The American Culinary Federation (ACF) held its annual convention in Orlando, Florida, from July 11 to 14, hosting seminars, speeches, competitions and—most importantly—plenty of food, using the event to share food trends, teach new food ideas, and brainstorm cost-effective manners in which chefs can run their food enterprises. The convention is also used for chefs to earn credits towards their certification.
Bringing together chefs and food professionals from the ACF’s four national regions—Central, Northeast, Southeast, and Western—the annual convention presents a marketplace of ideas for the food industry, says Steve Jilleba, corporate executive chef for Unilever Foodsolutions and presenter at the convention.
“There’s a whole bunch of networking, and really a lot of educational pieces,” Jilleba says. “[The convention is] for chefs to learn points for certification, but also to better themselves, and it’s definitely a networking event—you get other chef’s ideas.”
Seminars conducted throughout the four days found food professionals teaching lessons that ranged from efficiency in the use of avocado to creating more sustainable restaurants.
The economy, of course, played a role in the convention, as Jilleba says many of the seminars focused on getting more bang for your buck. “It’s … how to gain more customers or stretch your dollars,” he says. “There are certain foods that you can do that very easy with.”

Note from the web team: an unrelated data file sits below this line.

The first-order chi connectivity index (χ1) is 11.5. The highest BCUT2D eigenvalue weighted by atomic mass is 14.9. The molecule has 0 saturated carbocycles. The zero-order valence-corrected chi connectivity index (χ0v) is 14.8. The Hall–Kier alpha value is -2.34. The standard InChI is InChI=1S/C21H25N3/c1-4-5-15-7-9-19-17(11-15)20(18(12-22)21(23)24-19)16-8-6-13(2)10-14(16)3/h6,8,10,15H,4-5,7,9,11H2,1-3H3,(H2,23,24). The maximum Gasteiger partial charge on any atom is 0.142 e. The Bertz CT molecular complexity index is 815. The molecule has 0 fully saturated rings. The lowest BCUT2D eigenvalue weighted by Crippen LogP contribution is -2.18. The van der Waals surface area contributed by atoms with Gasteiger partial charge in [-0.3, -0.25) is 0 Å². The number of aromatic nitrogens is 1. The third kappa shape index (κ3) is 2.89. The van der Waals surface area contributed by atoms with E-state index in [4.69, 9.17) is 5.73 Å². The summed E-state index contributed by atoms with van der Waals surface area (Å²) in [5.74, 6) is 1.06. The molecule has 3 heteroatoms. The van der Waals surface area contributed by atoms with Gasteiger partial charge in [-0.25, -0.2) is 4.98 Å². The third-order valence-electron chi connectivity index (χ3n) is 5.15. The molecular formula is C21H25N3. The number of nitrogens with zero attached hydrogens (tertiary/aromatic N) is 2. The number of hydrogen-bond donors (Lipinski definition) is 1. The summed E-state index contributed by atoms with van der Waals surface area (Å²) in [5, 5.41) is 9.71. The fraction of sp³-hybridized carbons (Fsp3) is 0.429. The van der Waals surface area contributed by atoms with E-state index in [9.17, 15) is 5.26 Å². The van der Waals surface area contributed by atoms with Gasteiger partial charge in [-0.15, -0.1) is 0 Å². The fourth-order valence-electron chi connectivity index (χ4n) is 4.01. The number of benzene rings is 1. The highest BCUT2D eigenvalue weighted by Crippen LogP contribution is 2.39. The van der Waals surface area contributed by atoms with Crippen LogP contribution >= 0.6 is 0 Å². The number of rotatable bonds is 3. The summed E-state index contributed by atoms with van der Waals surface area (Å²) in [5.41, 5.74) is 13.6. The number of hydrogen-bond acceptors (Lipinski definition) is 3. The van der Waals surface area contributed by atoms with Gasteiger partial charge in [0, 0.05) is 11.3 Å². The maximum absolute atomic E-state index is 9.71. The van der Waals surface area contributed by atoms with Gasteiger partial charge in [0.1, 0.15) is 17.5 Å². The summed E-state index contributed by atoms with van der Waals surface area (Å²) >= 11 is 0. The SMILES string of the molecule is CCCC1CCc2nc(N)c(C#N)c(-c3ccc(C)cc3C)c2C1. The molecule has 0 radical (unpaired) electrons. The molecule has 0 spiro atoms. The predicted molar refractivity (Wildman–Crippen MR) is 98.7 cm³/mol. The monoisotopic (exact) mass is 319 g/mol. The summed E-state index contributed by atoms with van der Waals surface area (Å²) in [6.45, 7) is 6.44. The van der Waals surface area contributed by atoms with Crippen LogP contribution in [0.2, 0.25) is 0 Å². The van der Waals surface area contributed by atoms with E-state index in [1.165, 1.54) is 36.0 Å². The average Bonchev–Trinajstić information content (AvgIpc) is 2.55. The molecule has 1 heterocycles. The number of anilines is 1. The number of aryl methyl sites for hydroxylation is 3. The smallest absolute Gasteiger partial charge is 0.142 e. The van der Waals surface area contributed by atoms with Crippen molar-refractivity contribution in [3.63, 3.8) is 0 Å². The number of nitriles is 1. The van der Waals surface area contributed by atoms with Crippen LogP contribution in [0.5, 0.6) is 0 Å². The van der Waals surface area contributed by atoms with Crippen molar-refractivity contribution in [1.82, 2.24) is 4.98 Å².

“With quick-serve, many of the ideas … fall into that category,” Jilleba continues. “It’s taking and simplifying.”
Seminars that discussed economical issues included lessons on using premium ingredients such as lamb in a cheaper way, turning towards “comfort foods” that are tasteful and pad the restaurants’ bottom line, and managing a restaurant’s finances and planning for the economic year ahead.
One group of foods that was especially popular throughout the convention, and which Jilleba taught a seminar on, was foods from Latin America. Jilleba says Latin food is a significant emerging cuisine, and his seminar on Peruvian and Brazilian foods discussed the ways in which those foods can be used to restaurants’ advantage.
“People don’t know these foods that much yet, but [they’re] very simplistic and very cost-affective,” Jilleba says. “Peru, [with] a lot of potatoes, a lot of starches, very little proteins—there are some exciting flavors there. The same with finger foods from Brazil.”
By Sam Oches